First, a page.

Unlike producing actual buildings, artwork is much more immediate which was a necessity for evolving my own ideas. Around the same time, I started working for Thom Mayne at Morphosis and had the privilege to work in one of the most forward thinking architecture firms in the world.

Due to that, my work is constantly being informed by my experience with building at an architecture scale. Material and Scale have become critical to the work and has become the focal point in my practice.  Circling back to the question about ‘How did you become an artist’ - I guess it started a long time ago because an artist is developed from life experiences and can't be defined by a single moment.  An artist is contextual and constantly being redefined.  

Citinerary LA Local Heroes Mike Nesbit Jasmine Park

Image courtesy of Jasmine Park

How would you categorize your work? And the intent behind the work your produce?

Abstract Technical, which is a category that I have been developing over the past few years.  Maybe this comes from the practice of Architecture where you are constantly battling analytics vs subjective thinking.  Or from my early discipline in Athletics where practice and repetition allow you to evaluate a certain action and it's direct success.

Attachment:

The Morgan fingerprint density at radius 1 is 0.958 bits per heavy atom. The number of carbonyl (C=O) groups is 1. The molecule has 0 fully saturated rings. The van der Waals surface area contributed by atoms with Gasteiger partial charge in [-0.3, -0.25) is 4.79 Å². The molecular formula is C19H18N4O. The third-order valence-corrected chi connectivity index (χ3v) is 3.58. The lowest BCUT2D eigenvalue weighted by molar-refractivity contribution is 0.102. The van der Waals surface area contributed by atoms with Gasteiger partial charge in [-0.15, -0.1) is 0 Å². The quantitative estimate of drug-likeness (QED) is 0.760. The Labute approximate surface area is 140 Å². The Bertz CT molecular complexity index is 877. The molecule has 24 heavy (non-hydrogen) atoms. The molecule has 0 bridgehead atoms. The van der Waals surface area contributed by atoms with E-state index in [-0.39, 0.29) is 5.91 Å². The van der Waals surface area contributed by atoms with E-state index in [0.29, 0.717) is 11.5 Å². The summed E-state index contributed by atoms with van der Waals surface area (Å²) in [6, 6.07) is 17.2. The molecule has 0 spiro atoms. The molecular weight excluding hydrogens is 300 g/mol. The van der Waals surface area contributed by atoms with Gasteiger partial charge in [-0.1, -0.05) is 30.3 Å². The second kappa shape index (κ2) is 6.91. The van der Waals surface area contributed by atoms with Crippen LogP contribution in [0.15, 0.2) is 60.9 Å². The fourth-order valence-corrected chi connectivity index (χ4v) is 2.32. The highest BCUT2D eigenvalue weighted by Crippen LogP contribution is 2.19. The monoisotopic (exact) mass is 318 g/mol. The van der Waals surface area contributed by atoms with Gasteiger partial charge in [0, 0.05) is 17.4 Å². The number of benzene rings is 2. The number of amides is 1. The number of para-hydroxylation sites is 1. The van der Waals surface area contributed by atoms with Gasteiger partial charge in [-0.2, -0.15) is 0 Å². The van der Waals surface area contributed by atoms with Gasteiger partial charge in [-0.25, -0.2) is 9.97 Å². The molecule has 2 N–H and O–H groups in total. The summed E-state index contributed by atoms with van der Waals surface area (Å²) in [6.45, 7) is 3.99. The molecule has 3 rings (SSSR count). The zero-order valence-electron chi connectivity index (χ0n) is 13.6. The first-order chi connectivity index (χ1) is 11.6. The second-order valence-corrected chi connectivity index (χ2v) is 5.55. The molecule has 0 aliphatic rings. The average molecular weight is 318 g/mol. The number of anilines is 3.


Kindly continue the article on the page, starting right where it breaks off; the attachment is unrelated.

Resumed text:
So when it comes to my artwork, I'm always interested in producing something first (as an action) doing it over and over again as a way to understand the technical application and its direct representation.  For example, the last show "Swipe", a thousand swipes needed to be done in order to know the difference between a good one and a bad one.  Along the way, some mistakes happen like the "swiggle" or the "frottage" and those become opportunities in itself for new techniques in the swipe.